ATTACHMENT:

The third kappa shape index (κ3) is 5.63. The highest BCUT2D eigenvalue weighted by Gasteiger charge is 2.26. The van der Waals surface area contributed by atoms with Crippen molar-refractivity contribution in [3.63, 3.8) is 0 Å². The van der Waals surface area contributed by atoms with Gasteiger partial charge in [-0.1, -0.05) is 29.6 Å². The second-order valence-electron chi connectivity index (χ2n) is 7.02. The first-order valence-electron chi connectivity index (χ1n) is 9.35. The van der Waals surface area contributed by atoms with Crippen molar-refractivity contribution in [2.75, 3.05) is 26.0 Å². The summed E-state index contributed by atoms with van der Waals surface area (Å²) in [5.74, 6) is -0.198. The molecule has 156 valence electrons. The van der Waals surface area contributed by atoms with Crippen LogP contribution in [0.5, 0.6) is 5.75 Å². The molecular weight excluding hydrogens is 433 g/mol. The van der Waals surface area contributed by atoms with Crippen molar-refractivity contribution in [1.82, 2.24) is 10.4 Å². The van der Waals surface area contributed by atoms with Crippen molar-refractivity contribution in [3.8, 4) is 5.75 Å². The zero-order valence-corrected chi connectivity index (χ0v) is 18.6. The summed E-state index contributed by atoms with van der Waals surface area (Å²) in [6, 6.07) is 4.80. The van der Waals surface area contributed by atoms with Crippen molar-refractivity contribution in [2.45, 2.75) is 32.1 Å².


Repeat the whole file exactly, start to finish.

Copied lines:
The third kappa shape index (κ3) is 5.63. The highest BCUT2D eigenvalue weighted by Gasteiger charge is 2.26. The van der Waals surface area contributed by atoms with Crippen molar-refractivity contribution in [3.63, 3.8) is 0 Å². The van der Waals surface area contributed by atoms with Gasteiger partial charge in [-0.1, -0.05) is 29.6 Å². The second-order valence-electron chi connectivity index (χ2n) is 7.02. The first-order valence-electron chi connectivity index (χ1n) is 9.35. The van der Waals surface area contributed by atoms with Crippen molar-refractivity contribution in [2.75, 3.05) is 26.0 Å². The summed E-state index contributed by atoms with van der Waals surface area (Å²) in [5.74, 6) is -0.198. The molecule has 156 valence electrons. The van der Waals surface area contributed by atoms with Crippen LogP contribution in [0.5, 0.6) is 5.75 Å². The molecular weight excluding hydrogens is 433 g/mol. The van der Waals surface area contributed by atoms with Crippen molar-refractivity contribution in [1.82, 2.24) is 10.4 Å². The van der Waals surface area contributed by atoms with Crippen molar-refractivity contribution in [3.8, 4) is 5.75 Å². The zero-order valence-corrected chi connectivity index (χ0v) is 18.6. The summed E-state index contributed by atoms with van der Waals surface area (Å²) in [6, 6.07) is 4.80. The van der Waals surface area contributed by atoms with Crippen molar-refractivity contribution in [2.45, 2.75) is 32.1 Å².